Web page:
Monday, June 14, 2010
(PUNK) ROCK Gardening 101
"For those about to rock, we salute you" – AC/DC's famous line plays in my head whenever I think of my friend Stephanie Ferguson, a hardcore urban (punk)rock gardener here in Calgary. She's the real deal, walking in the footsteps of people like William Roland Reader, the well-known parks superintendent who started planting the recently restored Reader Rock Garden way back in 1913.
He was (punk) rock gardening way before punk rock.
Only hardy types need apply for rock gardening. Needing both a hard and a soft touch, prepare your biceps for some heavy lifting of solid rock along with the delicate task of year round tender loving plant care. For all those who say you can't be a good gardener in Calgary, let's talk rock gardening! Our climate happens to be very well suited to plants from the Alpine/Steppe-Dessert region. We share certain geographical characteristics with places like Turkey, central Asia, Argentina, Greece, Spain, China, parts of South Africa, Mongolia and Kazakhstan, not to mention the less exotic western half of North America.
If you can grow it in Kazakhstan, you can grow it here! Above the tree-line, no problem!
The key is in the garden's structure. Stephanie walked me through her 'oasis of slate', giving me the step by step narrative in how it was built. First a layer of water-retaining silt is laid down and sculpted into ridges (cleverly resembling the hogback ridges of Longview). These built up ridges are covered with a thin layer of sand, on top of that, crushed gravel and then on top of that, a coat of broken slate (rock mulch). Hand-cut slabs of Rundle stone (slate/shale) from Canmore's own Kamenka Quarry are wedged vertically into the ground, on a slight slope, creating both a picturesque design as well as those much needed crevices crucial for the plants survival. Once the rocks are in place, each plant is carefully placed, close, but not too close, to other plants. (note to miniturists: you are going to love Alpine plants - designed to stay low in cold windy climates, these plants look like tiny replicas of larger variety plants)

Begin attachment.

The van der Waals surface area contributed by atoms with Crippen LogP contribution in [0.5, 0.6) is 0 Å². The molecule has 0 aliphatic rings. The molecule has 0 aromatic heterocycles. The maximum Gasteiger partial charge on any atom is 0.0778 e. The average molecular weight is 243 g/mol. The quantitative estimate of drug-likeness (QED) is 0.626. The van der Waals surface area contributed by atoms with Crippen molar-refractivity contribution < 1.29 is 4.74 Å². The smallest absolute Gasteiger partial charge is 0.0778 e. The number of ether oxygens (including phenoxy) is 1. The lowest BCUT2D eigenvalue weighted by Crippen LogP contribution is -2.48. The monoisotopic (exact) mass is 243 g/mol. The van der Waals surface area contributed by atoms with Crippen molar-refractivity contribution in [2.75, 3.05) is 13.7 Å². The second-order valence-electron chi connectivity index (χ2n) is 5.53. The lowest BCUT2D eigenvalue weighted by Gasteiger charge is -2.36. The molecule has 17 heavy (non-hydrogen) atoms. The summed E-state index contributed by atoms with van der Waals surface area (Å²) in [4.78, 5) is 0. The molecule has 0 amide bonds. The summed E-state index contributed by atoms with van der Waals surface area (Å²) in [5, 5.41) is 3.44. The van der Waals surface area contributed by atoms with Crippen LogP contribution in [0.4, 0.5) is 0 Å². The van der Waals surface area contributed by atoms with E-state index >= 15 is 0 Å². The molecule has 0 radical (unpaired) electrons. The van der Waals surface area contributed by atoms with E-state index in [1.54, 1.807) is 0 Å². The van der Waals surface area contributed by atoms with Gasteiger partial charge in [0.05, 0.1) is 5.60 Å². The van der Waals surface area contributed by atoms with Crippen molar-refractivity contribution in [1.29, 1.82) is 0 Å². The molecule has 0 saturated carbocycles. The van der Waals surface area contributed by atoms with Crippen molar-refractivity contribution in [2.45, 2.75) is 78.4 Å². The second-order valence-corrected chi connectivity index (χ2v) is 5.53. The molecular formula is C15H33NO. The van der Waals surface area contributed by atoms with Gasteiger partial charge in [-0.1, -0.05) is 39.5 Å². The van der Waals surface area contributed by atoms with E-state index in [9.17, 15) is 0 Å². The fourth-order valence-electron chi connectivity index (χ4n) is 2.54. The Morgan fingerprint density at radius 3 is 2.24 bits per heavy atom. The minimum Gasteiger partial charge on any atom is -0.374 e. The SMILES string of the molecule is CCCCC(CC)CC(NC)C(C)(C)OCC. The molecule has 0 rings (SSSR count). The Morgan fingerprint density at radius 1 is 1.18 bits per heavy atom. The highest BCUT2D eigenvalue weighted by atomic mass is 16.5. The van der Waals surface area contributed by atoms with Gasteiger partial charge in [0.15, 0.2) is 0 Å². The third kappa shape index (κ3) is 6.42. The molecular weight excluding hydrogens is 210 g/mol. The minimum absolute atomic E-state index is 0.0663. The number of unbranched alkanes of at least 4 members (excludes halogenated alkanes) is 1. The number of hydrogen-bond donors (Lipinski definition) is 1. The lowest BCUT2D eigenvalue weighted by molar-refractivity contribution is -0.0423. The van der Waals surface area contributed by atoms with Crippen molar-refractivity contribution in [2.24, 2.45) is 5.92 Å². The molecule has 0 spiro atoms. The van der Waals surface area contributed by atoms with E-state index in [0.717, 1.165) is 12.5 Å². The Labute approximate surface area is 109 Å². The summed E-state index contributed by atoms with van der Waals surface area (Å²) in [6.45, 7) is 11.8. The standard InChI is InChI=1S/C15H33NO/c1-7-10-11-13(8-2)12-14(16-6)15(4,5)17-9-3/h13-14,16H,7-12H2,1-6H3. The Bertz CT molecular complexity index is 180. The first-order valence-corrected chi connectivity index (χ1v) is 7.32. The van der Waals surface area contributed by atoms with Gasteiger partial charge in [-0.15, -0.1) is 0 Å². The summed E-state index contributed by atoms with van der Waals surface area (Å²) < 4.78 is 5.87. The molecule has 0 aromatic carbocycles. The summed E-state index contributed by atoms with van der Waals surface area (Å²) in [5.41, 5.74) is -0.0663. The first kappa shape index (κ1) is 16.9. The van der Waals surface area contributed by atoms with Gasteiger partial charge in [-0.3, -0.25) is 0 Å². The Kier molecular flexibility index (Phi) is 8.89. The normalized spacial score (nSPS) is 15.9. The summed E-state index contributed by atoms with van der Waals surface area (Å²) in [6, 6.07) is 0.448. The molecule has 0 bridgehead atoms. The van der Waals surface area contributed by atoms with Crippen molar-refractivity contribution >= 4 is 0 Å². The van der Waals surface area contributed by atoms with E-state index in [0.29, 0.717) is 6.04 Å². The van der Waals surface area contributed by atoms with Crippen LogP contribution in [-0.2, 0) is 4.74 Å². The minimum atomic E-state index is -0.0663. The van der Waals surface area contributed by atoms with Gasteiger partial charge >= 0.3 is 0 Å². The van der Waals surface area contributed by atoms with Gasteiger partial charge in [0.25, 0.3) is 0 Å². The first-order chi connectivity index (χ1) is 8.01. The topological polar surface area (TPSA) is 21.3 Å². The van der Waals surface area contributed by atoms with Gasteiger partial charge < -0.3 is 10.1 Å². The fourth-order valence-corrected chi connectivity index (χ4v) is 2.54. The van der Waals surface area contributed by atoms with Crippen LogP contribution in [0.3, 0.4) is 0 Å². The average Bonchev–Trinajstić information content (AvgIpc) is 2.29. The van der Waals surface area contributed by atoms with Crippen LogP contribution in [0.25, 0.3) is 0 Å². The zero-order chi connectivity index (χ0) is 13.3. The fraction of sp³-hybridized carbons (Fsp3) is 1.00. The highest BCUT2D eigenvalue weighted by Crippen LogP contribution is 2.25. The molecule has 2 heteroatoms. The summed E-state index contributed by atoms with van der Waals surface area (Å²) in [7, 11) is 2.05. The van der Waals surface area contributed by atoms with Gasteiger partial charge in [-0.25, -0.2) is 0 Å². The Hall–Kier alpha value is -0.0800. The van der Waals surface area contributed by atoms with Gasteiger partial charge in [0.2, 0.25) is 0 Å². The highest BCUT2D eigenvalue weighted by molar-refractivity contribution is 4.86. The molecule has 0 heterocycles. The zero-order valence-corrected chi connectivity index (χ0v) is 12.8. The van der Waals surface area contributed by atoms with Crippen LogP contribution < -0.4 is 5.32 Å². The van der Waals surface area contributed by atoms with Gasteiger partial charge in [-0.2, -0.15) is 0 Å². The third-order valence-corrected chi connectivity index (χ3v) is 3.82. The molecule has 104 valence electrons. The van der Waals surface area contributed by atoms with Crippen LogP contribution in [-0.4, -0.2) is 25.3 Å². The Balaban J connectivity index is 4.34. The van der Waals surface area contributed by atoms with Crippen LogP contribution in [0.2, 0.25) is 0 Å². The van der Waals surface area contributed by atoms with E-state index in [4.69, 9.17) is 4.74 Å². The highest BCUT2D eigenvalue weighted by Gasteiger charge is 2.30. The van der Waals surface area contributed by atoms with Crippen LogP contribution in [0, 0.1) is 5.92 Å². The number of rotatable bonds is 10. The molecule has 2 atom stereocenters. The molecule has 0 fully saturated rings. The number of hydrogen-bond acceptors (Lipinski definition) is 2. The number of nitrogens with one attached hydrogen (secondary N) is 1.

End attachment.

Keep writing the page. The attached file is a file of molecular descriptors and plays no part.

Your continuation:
Plants begin as seeds, purchased in the late fall, carefully cultivated indoors throughout the winter, ready for planting in April, and then enjoyed throughout the summer – that's right, the fun never stops all year!
Also known as zero-scaping (xeriscaping), Stephanie's garden takes very little maintenance (once it's all built and planted) with very little water and only natural fertilizer, (in the form of bone meal) needed. Originating in the Czech Republic (or the UK depending on who you talk to), this style of rock gardening also called 'crevice gardening', is extremely eco-friendly, with the north sloping sides of the rock garden staying cool and south-facing slopes retaining heat, the structure is always in perfect balance. Weeding is a cinch because there's very little space for the roots to take hold, and to top it all off, the garden attracts a wide variety of (good) insects like bees and dragon flies. Some plants (like the one pictured below) even attract humming birds!
Did I mention that Stephanie can name all 1,500 species of seedlings planted this year using their Latin names? Told you she was the real deal. In addition to having a green thumb, Steph's archiving skills rival those of a tenured professor. Each plant is carefully marked with detailed information including the aforementioned Latin name and place of origin (first with a temporary plastic marker and then, if it survives a season, with a permanent etched aluminum one). Not for the faint of heart, be prepared to lose around 25% of what you plant. Its all about trial and error, learning from the pros, and swapping notes with fellow enthusiasts.
It starts with seed swapping. Sounding vaguely solicitous, some well known swappers include the Alpine Garden Society in England, the Scottish Rock Garden Club, and the North American Rock Garden Society. A new arrival just launched this month, is the home-grown (pardon the pun) seed swapping website Seedliving.ca. Every fall, conscientious gardeners all over the world harvest their seeds, package them up and send them half way across the globe for others to try out in their own backyard. Planting from seeds is relatively inexpensive, making this form of gardening open to everyone, not just those with an account at the garden center.
I'm not even going to attempt to tell you all the plants that can be found in this 70' x 30' space, but if you are interested, the garden is located in Mount Royal at 1412 Premier Way S.W. Although a private garden, because of its location in the front yard, it has become a bit of a public spectacle. If you are genuinely curious and extremely polite, Stephanie is a wealth of information with a good 15 years of experience under her belt. If you are lucky, she might even teach you the Latin names.
more links for rockers:
The Calgary Rock and Alpine Garden Society
Chandigarh Rock Garden in India
Brooklyn Botanic Garden- designing a rock garden